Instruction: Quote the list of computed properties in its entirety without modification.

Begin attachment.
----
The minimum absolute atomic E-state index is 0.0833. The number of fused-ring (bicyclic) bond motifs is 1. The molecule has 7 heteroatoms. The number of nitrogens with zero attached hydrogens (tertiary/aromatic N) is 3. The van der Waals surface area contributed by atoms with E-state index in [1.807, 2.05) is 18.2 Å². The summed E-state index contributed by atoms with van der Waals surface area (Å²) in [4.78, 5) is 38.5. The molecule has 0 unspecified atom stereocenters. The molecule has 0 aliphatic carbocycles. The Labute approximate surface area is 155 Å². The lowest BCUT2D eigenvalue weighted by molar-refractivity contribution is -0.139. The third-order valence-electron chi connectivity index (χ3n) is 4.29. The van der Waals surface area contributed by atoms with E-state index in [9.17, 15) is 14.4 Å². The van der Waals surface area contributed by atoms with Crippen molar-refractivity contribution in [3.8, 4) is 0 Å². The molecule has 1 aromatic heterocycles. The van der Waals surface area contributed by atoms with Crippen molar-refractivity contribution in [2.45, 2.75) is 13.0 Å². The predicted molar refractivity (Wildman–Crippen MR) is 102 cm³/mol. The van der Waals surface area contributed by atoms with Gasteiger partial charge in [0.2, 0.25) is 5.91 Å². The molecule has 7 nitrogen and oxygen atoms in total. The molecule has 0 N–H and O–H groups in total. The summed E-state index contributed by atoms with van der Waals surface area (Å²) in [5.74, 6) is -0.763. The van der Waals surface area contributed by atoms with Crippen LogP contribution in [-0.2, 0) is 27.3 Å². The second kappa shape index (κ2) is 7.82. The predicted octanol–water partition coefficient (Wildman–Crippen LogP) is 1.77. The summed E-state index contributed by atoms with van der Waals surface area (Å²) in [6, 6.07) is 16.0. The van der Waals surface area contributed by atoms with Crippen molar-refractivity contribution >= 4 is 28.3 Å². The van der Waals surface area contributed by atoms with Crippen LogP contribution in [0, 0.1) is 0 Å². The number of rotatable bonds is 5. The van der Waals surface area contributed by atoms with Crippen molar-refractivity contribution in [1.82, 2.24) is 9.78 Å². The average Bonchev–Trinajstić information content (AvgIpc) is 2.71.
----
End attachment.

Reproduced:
The minimum absolute atomic E-state index is 0.0833. The number of fused-ring (bicyclic) bond motifs is 1. The molecule has 7 heteroatoms. The number of nitrogens with zero attached hydrogens (tertiary/aromatic N) is 3. The van der Waals surface area contributed by atoms with E-state index in [1.807, 2.05) is 18.2 Å². The summed E-state index contributed by atoms with van der Waals surface area (Å²) in [4.78, 5) is 38.5. The molecule has 0 unspecified atom stereocenters. The molecule has 0 aliphatic carbocycles. The Labute approximate surface area is 155 Å². The lowest BCUT2D eigenvalue weighted by molar-refractivity contribution is -0.139. The third-order valence-electron chi connectivity index (χ3n) is 4.29. The van der Waals surface area contributed by atoms with E-state index in [9.17, 15) is 14.4 Å². The van der Waals surface area contributed by atoms with Crippen molar-refractivity contribution in [3.8, 4) is 0 Å². The molecule has 1 aromatic heterocycles. The van der Waals surface area contributed by atoms with Crippen molar-refractivity contribution in [2.45, 2.75) is 13.0 Å². The predicted molar refractivity (Wildman–Crippen MR) is 102 cm³/mol. The van der Waals surface area contributed by atoms with Gasteiger partial charge in [0.2, 0.25) is 5.91 Å². The molecule has 7 nitrogen and oxygen atoms in total. The molecule has 0 N–H and O–H groups in total. The summed E-state index contributed by atoms with van der Waals surface area (Å²) in [5.74, 6) is -0.763. The van der Waals surface area contributed by atoms with Crippen LogP contribution in [-0.2, 0) is 27.3 Å². The second kappa shape index (κ2) is 7.82. The predicted octanol–water partition coefficient (Wildman–Crippen LogP) is 1.77. The summed E-state index contributed by atoms with van der Waals surface area (Å²) in [6, 6.07) is 16.0. The van der Waals surface area contributed by atoms with Crippen molar-refractivity contribution >= 4 is 28.3 Å². The van der Waals surface area contributed by atoms with Crippen LogP contribution in [0, 0.1) is 0 Å². The number of rotatable bonds is 5. The van der Waals surface area contributed by atoms with Crippen molar-refractivity contribution in [1.82, 2.24) is 9.78 Å². The average Bonchev–Trinajstić information content (AvgIpc) is 2.71.